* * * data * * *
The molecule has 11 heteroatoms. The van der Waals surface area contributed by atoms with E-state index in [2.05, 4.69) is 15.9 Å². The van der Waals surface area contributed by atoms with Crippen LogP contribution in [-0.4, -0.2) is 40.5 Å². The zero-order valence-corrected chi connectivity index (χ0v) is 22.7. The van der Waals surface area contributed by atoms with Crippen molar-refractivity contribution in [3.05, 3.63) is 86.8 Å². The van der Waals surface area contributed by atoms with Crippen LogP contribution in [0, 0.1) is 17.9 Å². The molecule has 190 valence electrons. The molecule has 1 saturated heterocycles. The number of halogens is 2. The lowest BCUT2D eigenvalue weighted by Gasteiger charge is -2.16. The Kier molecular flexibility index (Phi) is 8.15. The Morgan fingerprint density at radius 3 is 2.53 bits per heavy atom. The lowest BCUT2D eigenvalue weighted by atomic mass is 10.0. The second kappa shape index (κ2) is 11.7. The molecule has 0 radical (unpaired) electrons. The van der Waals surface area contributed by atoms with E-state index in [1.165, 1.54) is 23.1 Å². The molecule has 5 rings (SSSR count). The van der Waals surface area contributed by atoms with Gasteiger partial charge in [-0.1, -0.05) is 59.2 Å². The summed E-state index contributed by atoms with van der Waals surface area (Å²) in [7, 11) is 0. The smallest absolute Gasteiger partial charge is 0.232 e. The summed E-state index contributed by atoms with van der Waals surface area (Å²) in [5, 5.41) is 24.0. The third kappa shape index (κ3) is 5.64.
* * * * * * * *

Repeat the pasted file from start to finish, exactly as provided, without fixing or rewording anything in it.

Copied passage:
The molecule has 11 heteroatoms. The van der Waals surface area contributed by atoms with E-state index in [2.05, 4.69) is 15.9 Å². The van der Waals surface area contributed by atoms with Crippen LogP contribution in [-0.4, -0.2) is 40.5 Å². The zero-order valence-corrected chi connectivity index (χ0v) is 22.7. The van der Waals surface area contributed by atoms with Crippen molar-refractivity contribution in [3.05, 3.63) is 86.8 Å². The van der Waals surface area contributed by atoms with Crippen LogP contribution in [0, 0.1) is 17.9 Å². The molecule has 190 valence electrons. The molecule has 1 saturated heterocycles. The number of halogens is 2. The lowest BCUT2D eigenvalue weighted by Gasteiger charge is -2.16. The Kier molecular flexibility index (Phi) is 8.15. The Morgan fingerprint density at radius 3 is 2.53 bits per heavy atom. The lowest BCUT2D eigenvalue weighted by atomic mass is 10.0. The second kappa shape index (κ2) is 11.7. The molecule has 0 radical (unpaired) electrons. The van der Waals surface area contributed by atoms with E-state index in [1.165, 1.54) is 23.1 Å². The molecule has 5 rings (SSSR count). The van der Waals surface area contributed by atoms with Gasteiger partial charge in [-0.1, -0.05) is 59.2 Å². The summed E-state index contributed by atoms with van der Waals surface area (Å²) in [7, 11) is 0. The smallest absolute Gasteiger partial charge is 0.232 e. The summed E-state index contributed by atoms with van der Waals surface area (Å²) in [5, 5.41) is 24.0. The third kappa shape index (κ3) is 5.64.